Fast forward a few years and one holiday the greenhouse wanted some teenagers to come help out with the rush. Entry me. I worked there all through high school and my first three years of college. One of owners was a crusty old man that a lot of workers were afraid of and they didn’t stay around. Not me. He liked my work ethic and I liked the challenge of keeping up with his barking orders. It was like a game to me and with my interest in art, I was good at the game we were “playing” which at that time was dressing holiday plants and making planters that were shipped out by the hundreds to places in five states. And in between wholesale orders, I was a ‘runner’ for the floral designers in the retail division. Thus when I dropped out of college at the end of my third year of college and needed a full time job I didn’t have to look hard to get an offer. And that is how I ended up spending two summers at floral design school, the second year for advanced wedding design.
I had all this on my mind when I sat down in the movie theater. I hadn’t read any of the reviews of the film we were seeing so I had no idea what The Railway Man would be about. It started out with a chance meeting on a train of a couple and when the lead character, Eric, asked Pattie: “Are you romantic?” I thought, Ohmygod, it’s a sign! I really DO need to write about this question! I was thinking the movie was going to be a romantic comedy. I couldn’t have been more wrong.
For the next 116 minutes I couldn’t take my eyes off the screen. The film is about a true story of prisoners of WWII who were tortured in a Japanese labor camp while building the notorious Thai/Burma Railroad. Eric had been traumatized and shut down emotionally for years because of his experiences and the story was told through a series of flashbacks after he and Pattie were married. She was determined to help him put his demons to rest and when the news came that his veteran’s group had tracked down the prison’s camp interpreter---who the prisoners hated and blamed the most for their torture---Pattie encouraged Eric to go confront his tormentor. The guy was a guide at the former work camp that had since been turned into a museum. So Eric packed a knife fully intending to kill the guy and extract vengeance but instead---spoiler alert---they ended up becoming good friends. It’s a true story about the power of forgiveness, but in a way it’s also a love story about a woman who believed so much in the goodness of the man she married that she was willing to do whatever was necessary to help him make peace with his horrible past, and a story about a man who loved a woman so much that he was willing to finally put his past behind him to hold on to her. But the "love story" part of the film only took up about 6 of 116 minutes so don't go expecting much romance on the screen. It won't be there.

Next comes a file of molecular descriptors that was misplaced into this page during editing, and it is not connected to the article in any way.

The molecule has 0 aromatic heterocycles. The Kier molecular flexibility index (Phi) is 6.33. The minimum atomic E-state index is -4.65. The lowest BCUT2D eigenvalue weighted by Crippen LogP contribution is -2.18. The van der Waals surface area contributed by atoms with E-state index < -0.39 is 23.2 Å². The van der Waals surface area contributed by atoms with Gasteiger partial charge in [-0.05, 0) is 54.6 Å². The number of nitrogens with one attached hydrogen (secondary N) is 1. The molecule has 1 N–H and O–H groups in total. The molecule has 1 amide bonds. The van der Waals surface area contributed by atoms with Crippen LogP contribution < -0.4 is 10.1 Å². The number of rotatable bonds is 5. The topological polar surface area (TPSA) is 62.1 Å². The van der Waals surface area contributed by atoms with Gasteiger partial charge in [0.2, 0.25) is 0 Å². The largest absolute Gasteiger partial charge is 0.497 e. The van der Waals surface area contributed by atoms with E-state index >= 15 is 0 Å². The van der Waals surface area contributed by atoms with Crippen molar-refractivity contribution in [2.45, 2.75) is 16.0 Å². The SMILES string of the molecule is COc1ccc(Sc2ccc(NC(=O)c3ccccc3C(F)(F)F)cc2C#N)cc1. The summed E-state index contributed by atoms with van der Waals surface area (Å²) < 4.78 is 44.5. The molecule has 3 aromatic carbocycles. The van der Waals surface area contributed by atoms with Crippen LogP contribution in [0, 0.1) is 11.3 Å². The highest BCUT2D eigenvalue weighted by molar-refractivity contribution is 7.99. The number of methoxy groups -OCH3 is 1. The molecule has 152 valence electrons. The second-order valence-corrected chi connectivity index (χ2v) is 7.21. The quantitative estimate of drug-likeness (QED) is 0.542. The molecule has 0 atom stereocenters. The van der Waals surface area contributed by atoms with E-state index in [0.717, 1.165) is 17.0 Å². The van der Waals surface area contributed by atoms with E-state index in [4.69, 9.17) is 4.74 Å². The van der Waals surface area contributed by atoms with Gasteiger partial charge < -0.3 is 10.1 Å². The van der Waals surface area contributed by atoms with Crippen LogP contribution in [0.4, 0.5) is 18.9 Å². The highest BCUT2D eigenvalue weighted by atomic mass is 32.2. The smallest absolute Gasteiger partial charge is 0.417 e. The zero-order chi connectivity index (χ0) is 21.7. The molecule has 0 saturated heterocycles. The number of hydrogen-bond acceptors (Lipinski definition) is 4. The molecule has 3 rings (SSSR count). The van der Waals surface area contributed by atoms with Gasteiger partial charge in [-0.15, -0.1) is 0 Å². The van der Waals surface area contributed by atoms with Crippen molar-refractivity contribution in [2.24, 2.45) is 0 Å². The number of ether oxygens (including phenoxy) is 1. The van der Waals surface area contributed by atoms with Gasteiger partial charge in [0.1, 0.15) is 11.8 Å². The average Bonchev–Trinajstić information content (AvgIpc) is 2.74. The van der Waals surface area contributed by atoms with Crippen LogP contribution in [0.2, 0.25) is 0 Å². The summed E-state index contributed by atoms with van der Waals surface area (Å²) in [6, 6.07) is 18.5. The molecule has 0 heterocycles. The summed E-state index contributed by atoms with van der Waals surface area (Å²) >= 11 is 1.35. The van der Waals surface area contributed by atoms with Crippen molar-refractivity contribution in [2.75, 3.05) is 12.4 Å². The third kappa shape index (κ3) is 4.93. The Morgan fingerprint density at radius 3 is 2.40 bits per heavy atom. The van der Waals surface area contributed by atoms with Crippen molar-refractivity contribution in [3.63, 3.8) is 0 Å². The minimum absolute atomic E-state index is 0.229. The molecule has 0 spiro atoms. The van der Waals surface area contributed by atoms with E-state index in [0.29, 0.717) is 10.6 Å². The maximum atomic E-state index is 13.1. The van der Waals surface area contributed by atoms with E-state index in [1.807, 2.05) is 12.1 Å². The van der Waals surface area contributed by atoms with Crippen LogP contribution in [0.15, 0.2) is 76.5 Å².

Needless to say, I liked the movie. I like films that make you think and that are based on actual events. The atrocities of war are hard to watch but I feel strongly that we need to bear witness to them IF they are presented in a responsible way and not just showing violence gratuitously. I had similar feelings about watching the opening ceremony of the 911 museum this week. I didn’t like having my emotion churned up by what I was seeing, but it was important for me to stay tuned in to it---to honor those who suffered and are still suffering. And often times you can get glimpses of hope seeing ceremonies and movies of this kind and I am stuck by the resilience of human beings. That people can go through that kind of stuff and come out the other side finding that all import power of forgiveness that lets them move forward is amazing. I guess I really am a romantic because I truly believe and hope that someday the powers in charge will throw a war and no one---NO ONE on either side---will show up to fight. ©